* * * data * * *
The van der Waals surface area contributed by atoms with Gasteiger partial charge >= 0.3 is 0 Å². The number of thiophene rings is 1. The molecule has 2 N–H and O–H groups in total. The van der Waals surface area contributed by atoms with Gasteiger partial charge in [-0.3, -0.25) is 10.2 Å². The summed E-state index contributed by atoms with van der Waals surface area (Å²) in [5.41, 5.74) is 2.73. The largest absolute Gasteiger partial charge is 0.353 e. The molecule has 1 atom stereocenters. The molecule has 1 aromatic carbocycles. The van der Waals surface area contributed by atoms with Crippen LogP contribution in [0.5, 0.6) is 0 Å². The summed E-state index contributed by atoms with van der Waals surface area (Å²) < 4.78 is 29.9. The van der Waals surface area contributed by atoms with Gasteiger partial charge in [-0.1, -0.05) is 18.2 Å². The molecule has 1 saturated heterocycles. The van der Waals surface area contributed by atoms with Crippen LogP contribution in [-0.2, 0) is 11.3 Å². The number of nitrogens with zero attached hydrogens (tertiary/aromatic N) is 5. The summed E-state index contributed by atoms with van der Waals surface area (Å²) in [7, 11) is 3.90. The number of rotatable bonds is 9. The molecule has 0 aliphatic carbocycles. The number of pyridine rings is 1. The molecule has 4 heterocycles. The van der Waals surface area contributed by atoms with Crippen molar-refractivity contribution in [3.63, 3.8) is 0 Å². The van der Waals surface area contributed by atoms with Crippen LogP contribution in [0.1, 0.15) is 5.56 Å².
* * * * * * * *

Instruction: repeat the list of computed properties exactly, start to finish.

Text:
The van der Waals surface area contributed by atoms with Gasteiger partial charge >= 0.3 is 0 Å². The number of thiophene rings is 1. The molecule has 2 N–H and O–H groups in total. The van der Waals surface area contributed by atoms with Gasteiger partial charge in [-0.3, -0.25) is 10.2 Å². The summed E-state index contributed by atoms with van der Waals surface area (Å²) in [5.41, 5.74) is 2.73. The largest absolute Gasteiger partial charge is 0.353 e. The molecule has 1 atom stereocenters. The molecule has 1 aromatic carbocycles. The van der Waals surface area contributed by atoms with Crippen LogP contribution in [0.5, 0.6) is 0 Å². The summed E-state index contributed by atoms with van der Waals surface area (Å²) < 4.78 is 29.9. The van der Waals surface area contributed by atoms with Gasteiger partial charge in [-0.1, -0.05) is 18.2 Å². The molecule has 1 saturated heterocycles. The van der Waals surface area contributed by atoms with Crippen LogP contribution in [-0.2, 0) is 11.3 Å². The number of nitrogens with zero attached hydrogens (tertiary/aromatic N) is 5. The summed E-state index contributed by atoms with van der Waals surface area (Å²) in [7, 11) is 3.90. The number of rotatable bonds is 9. The molecule has 0 aliphatic carbocycles. The number of pyridine rings is 1. The molecule has 4 heterocycles. The van der Waals surface area contributed by atoms with Crippen molar-refractivity contribution in [3.63, 3.8) is 0 Å². The van der Waals surface area contributed by atoms with Crippen LogP contribution in [0.1, 0.15) is 5.56 Å².